Compared with other West African countries, Senegal has an extensive and highly developed road system, with motorways and paved roads reaching all of the urban areas and many of the rural regions. Many of the built areas do experience heavy traffic, though, particularly in Dakar, and so local residents and expatriates living in Senegal often prefer to use one of the numerous, cheap taxis to get around the cities.
Typically, you can drive on the roads with an international driver’s license or, depending on your country of origin, even your national license. However, you can also convert it into a Senegalese license if your country of origin has a policy in place with the Senegalese government.
You will be driving on the right hand side of the road, a throwback from when it was a French colony. You may find driving difficult in the rainy season, and in some cases only 4x4s can pass certain roads when they have flooded. As an alternative means of transportation, Senegal also has an extensive rail network covering 906 km across the country and crossing into neighboring Mali.
Although safer and more secure than many other West African nations, Senegal still has a high rate of petty street crime, including theft, robbery, and scams. Be sure to keep your money and important belongings in safe compartments, and be aware of pickpockets in crowded, urban areas like markets or busy streets.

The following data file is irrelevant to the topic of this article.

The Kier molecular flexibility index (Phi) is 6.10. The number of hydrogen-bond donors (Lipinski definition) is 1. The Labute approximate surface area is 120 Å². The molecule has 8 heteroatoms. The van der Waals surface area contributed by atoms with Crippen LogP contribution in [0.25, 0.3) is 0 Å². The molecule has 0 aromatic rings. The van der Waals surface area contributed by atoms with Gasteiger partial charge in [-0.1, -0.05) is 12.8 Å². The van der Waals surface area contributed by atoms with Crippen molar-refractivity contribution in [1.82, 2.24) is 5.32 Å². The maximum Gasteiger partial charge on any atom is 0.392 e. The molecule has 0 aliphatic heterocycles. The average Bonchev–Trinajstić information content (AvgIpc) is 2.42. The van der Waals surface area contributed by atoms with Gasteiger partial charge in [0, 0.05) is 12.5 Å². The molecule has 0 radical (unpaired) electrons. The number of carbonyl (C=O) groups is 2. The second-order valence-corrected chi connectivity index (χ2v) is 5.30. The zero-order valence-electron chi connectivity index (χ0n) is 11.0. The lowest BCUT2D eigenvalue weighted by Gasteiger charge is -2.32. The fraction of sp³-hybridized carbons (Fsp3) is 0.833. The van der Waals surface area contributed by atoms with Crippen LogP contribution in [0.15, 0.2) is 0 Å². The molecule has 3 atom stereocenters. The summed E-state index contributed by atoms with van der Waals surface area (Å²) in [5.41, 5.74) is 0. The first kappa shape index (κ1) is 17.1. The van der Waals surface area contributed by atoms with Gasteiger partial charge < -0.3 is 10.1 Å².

Also ensure that you carry some identification, like your passport or visa, at all times as the Senegalese police are known for stopping expatriates and non-locals, and they will ask to see your identification.
However, as a Muslim with country with a high regard for 'teranga' or hospitality, you will find that most people are friendly, welcoming, and hospitable to expatriates and non-local residents living in Senegal.
Healthcare in Senegal is of a good standard, particularly in the Dakar and other developed, urban areas. Senegal has both a public and private healthcare system available to expats working and living in the country.
The public healthcare system is not part of social security, but is paid for separately through mandatory health insurance collected from your income. Your employer should enroll you in this plan when you start working and earning. However, you must have made two months´ worth of contributions before you can use the public healthcare system.
If you would like take out private healthcare insurance then you are also entitled to do so; this will not be done by your employer but must be done separately by yourself either before you arrive or when you are in the country. The main health risk is malaria, and expatriates living in Senegal are advised to get vaccinated before entering the country.